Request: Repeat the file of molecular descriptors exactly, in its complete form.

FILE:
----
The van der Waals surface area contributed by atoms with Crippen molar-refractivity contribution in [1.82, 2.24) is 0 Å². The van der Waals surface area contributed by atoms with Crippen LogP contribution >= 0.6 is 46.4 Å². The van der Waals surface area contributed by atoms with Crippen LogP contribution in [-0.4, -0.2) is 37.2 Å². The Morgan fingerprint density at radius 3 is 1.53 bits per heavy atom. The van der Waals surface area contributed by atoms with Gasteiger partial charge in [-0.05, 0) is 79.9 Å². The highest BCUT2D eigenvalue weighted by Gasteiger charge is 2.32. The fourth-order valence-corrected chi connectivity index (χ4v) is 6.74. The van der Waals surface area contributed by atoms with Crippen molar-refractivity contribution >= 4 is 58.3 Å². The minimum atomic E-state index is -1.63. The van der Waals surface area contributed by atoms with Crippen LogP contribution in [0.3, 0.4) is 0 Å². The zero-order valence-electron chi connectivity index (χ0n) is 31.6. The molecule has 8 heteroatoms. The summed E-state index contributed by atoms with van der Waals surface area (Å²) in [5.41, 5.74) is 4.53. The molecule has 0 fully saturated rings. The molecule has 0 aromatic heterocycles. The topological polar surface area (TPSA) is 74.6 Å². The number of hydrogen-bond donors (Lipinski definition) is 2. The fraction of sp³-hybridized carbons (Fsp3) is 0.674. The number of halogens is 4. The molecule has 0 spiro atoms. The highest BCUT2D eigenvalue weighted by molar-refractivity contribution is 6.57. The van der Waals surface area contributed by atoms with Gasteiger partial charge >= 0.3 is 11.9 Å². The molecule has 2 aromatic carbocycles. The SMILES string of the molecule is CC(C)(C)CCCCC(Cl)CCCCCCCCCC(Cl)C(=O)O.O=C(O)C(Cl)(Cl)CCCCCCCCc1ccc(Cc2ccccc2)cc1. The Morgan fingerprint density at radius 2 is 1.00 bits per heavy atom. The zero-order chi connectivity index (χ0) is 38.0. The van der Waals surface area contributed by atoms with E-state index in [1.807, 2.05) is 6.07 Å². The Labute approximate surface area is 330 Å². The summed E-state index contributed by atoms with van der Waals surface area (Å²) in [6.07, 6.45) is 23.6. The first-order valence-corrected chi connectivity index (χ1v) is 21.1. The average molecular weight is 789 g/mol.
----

The van der Waals surface area contributed by atoms with Crippen molar-refractivity contribution in [1.82, 2.24) is 0 Å². The van der Waals surface area contributed by atoms with Crippen LogP contribution >= 0.6 is 46.4 Å². The van der Waals surface area contributed by atoms with Crippen LogP contribution in [-0.4, -0.2) is 37.2 Å². The Morgan fingerprint density at radius 3 is 1.53 bits per heavy atom. The van der Waals surface area contributed by atoms with Gasteiger partial charge in [-0.05, 0) is 79.9 Å². The highest BCUT2D eigenvalue weighted by Gasteiger charge is 2.32. The fourth-order valence-corrected chi connectivity index (χ4v) is 6.74. The van der Waals surface area contributed by atoms with Crippen molar-refractivity contribution >= 4 is 58.3 Å². The minimum atomic E-state index is -1.63. The van der Waals surface area contributed by atoms with Crippen LogP contribution in [0.3, 0.4) is 0 Å². The zero-order valence-electron chi connectivity index (χ0n) is 31.6. The molecule has 8 heteroatoms. The summed E-state index contributed by atoms with van der Waals surface area (Å²) in [5.41, 5.74) is 4.53. The molecule has 0 fully saturated rings. The molecule has 0 aromatic heterocycles. The topological polar surface area (TPSA) is 74.6 Å². The number of hydrogen-bond donors (Lipinski definition) is 2. The fraction of sp³-hybridized carbons (Fsp3) is 0.674. The number of halogens is 4. The molecule has 0 spiro atoms. The highest BCUT2D eigenvalue weighted by molar-refractivity contribution is 6.57. The van der Waals surface area contributed by atoms with Gasteiger partial charge >= 0.3 is 11.9 Å². The molecule has 2 aromatic carbocycles. The SMILES string of the molecule is CC(C)(C)CCCCC(Cl)CCCCCCCCCC(Cl)C(=O)O.O=C(O)C(Cl)(Cl)CCCCCCCCc1ccc(Cc2ccccc2)cc1. The Morgan fingerprint density at radius 2 is 1.00 bits per heavy atom. The zero-order chi connectivity index (χ0) is 38.0. The van der Waals surface area contributed by atoms with E-state index in [1.807, 2.05) is 6.07 Å². The Labute approximate surface area is 330 Å². The summed E-state index contributed by atoms with van der Waals surface area (Å²) in [6.07, 6.45) is 23.6. The first-order valence-corrected chi connectivity index (χ1v) is 21.1. The average molecular weight is 789 g/mol.